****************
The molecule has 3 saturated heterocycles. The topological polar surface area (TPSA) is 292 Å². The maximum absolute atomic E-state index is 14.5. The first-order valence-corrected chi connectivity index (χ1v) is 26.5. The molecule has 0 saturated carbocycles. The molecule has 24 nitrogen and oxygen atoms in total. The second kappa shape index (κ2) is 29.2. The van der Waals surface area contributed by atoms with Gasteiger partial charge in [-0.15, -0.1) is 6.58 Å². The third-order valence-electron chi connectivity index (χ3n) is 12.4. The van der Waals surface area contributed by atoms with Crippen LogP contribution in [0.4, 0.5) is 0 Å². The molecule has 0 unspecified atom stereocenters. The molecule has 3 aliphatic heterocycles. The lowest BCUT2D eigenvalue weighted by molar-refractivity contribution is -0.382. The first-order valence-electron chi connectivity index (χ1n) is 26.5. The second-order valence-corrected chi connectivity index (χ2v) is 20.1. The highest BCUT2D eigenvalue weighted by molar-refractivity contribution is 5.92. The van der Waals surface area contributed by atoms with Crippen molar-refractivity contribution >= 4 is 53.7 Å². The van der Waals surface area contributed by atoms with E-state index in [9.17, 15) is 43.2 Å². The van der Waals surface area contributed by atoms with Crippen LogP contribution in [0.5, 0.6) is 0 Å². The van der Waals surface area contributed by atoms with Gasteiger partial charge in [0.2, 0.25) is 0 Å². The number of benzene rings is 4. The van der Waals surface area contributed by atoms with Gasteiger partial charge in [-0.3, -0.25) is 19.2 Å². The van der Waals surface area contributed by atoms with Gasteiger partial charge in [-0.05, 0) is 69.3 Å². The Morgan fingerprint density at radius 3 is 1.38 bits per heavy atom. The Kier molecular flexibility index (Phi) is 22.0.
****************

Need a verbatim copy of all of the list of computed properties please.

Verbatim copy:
The molecule has 3 saturated heterocycles. The topological polar surface area (TPSA) is 292 Å². The maximum absolute atomic E-state index is 14.5. The first-order valence-corrected chi connectivity index (χ1v) is 26.5. The molecule has 0 saturated carbocycles. The molecule has 24 nitrogen and oxygen atoms in total. The second kappa shape index (κ2) is 29.2. The van der Waals surface area contributed by atoms with Gasteiger partial charge in [-0.15, -0.1) is 6.58 Å². The third-order valence-electron chi connectivity index (χ3n) is 12.4. The van der Waals surface area contributed by atoms with Crippen LogP contribution in [0.4, 0.5) is 0 Å². The molecule has 0 unspecified atom stereocenters. The molecule has 3 aliphatic heterocycles. The lowest BCUT2D eigenvalue weighted by molar-refractivity contribution is -0.382. The first-order valence-electron chi connectivity index (χ1n) is 26.5. The second-order valence-corrected chi connectivity index (χ2v) is 20.1. The highest BCUT2D eigenvalue weighted by molar-refractivity contribution is 5.92. The van der Waals surface area contributed by atoms with Crippen molar-refractivity contribution >= 4 is 53.7 Å². The van der Waals surface area contributed by atoms with E-state index in [9.17, 15) is 43.2 Å². The van der Waals surface area contributed by atoms with Crippen LogP contribution in [0.5, 0.6) is 0 Å². The van der Waals surface area contributed by atoms with Gasteiger partial charge in [0.2, 0.25) is 0 Å². The number of benzene rings is 4. The van der Waals surface area contributed by atoms with Gasteiger partial charge in [-0.3, -0.25) is 19.2 Å². The van der Waals surface area contributed by atoms with Gasteiger partial charge in [-0.05, 0) is 69.3 Å². The Morgan fingerprint density at radius 3 is 1.38 bits per heavy atom. The Kier molecular flexibility index (Phi) is 22.0.